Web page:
FIG. 11 is a partial, vertical cross-sectional view of the bottom of the chill sleeve insert assembled with its toroidal-shaped bottom closure in place and the insert in place against the inside face of the cylinder, taken as shown in FIG. 2;
 FIG. 12 is a partial, vertical cross-sectional view of the top of the chill sleeve insert in place against the inside face of the cylinder, taken as shown in FIG. 2;
 FIG. 13 is a perspective, side view of the hollow spiral tower which is inserted into the top face of the bottom closure of FIG. 8, having a rectangular cross-sectional shape; and
 FIG. 14 is a perspective, side view of the hollow spiral tower having a circular cross-sectional shape.
DETAILED DESCRIPTION OF THE INVENTION
 The present invention is thermoplastic beverage container in the shape of a glass, a mug, a cup, or a pitcher, which has hollow members containing a chilling fluid, usually frozen water, i.e., ice. Ordinary water normally freezes, i.e., turns into ice, at 32 F. Beverages for American taste are often considered best when served "ice cold". Ice cold, however, means a different temperature for different and various types of beverages. Beers, wine, soft drinks, juices, milk, and water may all be served at different ideal ice-cold temperatures. Typically, the temperature range for serving beverages extends from about 40 F to about 60 F. In this temperature range, ice chilling or ice-melt chilling is quite satisfactory.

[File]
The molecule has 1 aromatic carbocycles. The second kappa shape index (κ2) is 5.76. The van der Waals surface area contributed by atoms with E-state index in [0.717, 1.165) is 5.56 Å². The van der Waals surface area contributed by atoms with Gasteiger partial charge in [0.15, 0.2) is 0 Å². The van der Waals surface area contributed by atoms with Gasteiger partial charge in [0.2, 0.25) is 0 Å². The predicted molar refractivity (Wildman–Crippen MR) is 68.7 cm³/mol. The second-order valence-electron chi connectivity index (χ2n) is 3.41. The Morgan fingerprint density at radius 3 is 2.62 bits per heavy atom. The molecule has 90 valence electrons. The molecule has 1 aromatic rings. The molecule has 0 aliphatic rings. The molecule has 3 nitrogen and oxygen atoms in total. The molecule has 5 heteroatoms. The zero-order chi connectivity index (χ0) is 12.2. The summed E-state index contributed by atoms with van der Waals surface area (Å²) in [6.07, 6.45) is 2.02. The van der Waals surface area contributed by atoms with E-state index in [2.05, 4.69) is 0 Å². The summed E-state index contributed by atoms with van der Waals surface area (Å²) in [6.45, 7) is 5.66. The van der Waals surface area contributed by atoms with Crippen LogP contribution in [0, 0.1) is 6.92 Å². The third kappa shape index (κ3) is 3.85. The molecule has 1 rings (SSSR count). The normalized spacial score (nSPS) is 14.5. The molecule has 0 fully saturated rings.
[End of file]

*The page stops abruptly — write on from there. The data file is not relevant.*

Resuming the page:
A chilled beverage begins to warm once it is poured into a beverage container. Chilling the beverage container prior to serving the drink only keeps the beverage chilled for a short period of time. To keep the beverage cool longer ice cubes could be added to the beverage. This, however, results in a "watered-down" drink. The present invention encapsulates the ice within cavities in the drinking container itself, thereby eliminating any watering-down.
 The thermoplastic beverage container, FIG. 1, includes a body 21, a mouthpiece 23 which can be inserted into the top or lip 25 of the body 21, and a cap 27 which can fit over the mouthpiece 23. Both the mouthpiece 23, which intended to keep the beverage from spilling, and the cap 27, which is intended to keep the mouthpiece clean, are optional accessories to the invention.
 The body 21, has is cylindrically shaped having a cylindrical wall 29 which is tapered, outward, at an angle selected in the range of about 3-5 degrees from vertical. The cylindrical wall has a linear surface from top to bottom. Thus the bottom has a larger diameter than the top (lip). A handle loop is attached to the cylindrical wall when the container is constructed for use as a mug, cup or pitcher. The container body 21 has a hollow bottom (bottom closure) 33 and includes a hollow chill sleeve insert 35. Both the hollow insert 35 and the hollow bottom 33 enclosure are charged with, i.e., they encapsulate, a quantity of chill fluid, such as water. Each are shown in outline in FIG. 1. A color temperature strip 37 can be mounted on the outside of the body 21 by gluing or other attachment. This temperature indicating strip 37 extends vertically along the outside of the container's cylindrical wall 29.